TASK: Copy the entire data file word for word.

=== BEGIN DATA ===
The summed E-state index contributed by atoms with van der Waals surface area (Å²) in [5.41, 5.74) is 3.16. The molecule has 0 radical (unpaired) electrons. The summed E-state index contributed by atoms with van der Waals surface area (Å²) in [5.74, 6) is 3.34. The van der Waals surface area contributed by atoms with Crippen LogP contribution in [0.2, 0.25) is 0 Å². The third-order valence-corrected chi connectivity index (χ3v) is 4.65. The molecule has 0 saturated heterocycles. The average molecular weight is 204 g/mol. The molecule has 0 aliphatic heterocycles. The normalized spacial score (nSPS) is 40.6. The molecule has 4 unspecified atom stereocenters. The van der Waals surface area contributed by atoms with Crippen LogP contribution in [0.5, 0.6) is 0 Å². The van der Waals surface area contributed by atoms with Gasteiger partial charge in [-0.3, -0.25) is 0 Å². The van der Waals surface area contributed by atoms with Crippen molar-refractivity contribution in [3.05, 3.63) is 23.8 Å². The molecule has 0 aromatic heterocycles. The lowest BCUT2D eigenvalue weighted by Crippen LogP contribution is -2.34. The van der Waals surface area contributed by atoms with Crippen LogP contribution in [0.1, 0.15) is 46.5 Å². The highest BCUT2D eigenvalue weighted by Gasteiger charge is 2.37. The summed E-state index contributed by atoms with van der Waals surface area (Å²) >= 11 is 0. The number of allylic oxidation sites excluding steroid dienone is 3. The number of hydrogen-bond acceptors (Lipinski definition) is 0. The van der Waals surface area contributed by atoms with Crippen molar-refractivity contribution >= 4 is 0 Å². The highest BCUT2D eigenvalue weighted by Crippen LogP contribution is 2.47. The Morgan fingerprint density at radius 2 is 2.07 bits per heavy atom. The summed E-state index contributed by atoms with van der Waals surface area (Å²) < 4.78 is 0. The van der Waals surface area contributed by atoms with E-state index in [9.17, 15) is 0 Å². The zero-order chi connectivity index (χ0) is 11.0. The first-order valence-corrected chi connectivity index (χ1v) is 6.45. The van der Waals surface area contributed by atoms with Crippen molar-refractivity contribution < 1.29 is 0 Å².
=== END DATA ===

The summed E-state index contributed by atoms with van der Waals surface area (Å²) in [5.41, 5.74) is 3.16. The molecule has 0 radical (unpaired) electrons. The summed E-state index contributed by atoms with van der Waals surface area (Å²) in [5.74, 6) is 3.34. The van der Waals surface area contributed by atoms with Crippen LogP contribution in [0.2, 0.25) is 0 Å². The third-order valence-corrected chi connectivity index (χ3v) is 4.65. The molecule has 0 saturated heterocycles. The average molecular weight is 204 g/mol. The molecule has 0 aliphatic heterocycles. The normalized spacial score (nSPS) is 40.6. The molecule has 4 unspecified atom stereocenters. The van der Waals surface area contributed by atoms with Crippen LogP contribution in [0.5, 0.6) is 0 Å². The van der Waals surface area contributed by atoms with Gasteiger partial charge in [-0.3, -0.25) is 0 Å². The van der Waals surface area contributed by atoms with Crippen molar-refractivity contribution in [3.05, 3.63) is 23.8 Å². The molecule has 0 aromatic heterocycles. The lowest BCUT2D eigenvalue weighted by Crippen LogP contribution is -2.34. The van der Waals surface area contributed by atoms with Crippen LogP contribution in [0.1, 0.15) is 46.5 Å². The highest BCUT2D eigenvalue weighted by Gasteiger charge is 2.37. The summed E-state index contributed by atoms with van der Waals surface area (Å²) >= 11 is 0. The number of allylic oxidation sites excluding steroid dienone is 3. The number of hydrogen-bond acceptors (Lipinski definition) is 0. The van der Waals surface area contributed by atoms with Crippen molar-refractivity contribution >= 4 is 0 Å². The highest BCUT2D eigenvalue weighted by Crippen LogP contribution is 2.47. The Morgan fingerprint density at radius 2 is 2.07 bits per heavy atom. The summed E-state index contributed by atoms with van der Waals surface area (Å²) < 4.78 is 0. The van der Waals surface area contributed by atoms with E-state index in [9.17, 15) is 0 Å². The zero-order chi connectivity index (χ0) is 11.0. The first-order valence-corrected chi connectivity index (χ1v) is 6.45. The van der Waals surface area contributed by atoms with Crippen molar-refractivity contribution < 1.29 is 0 Å².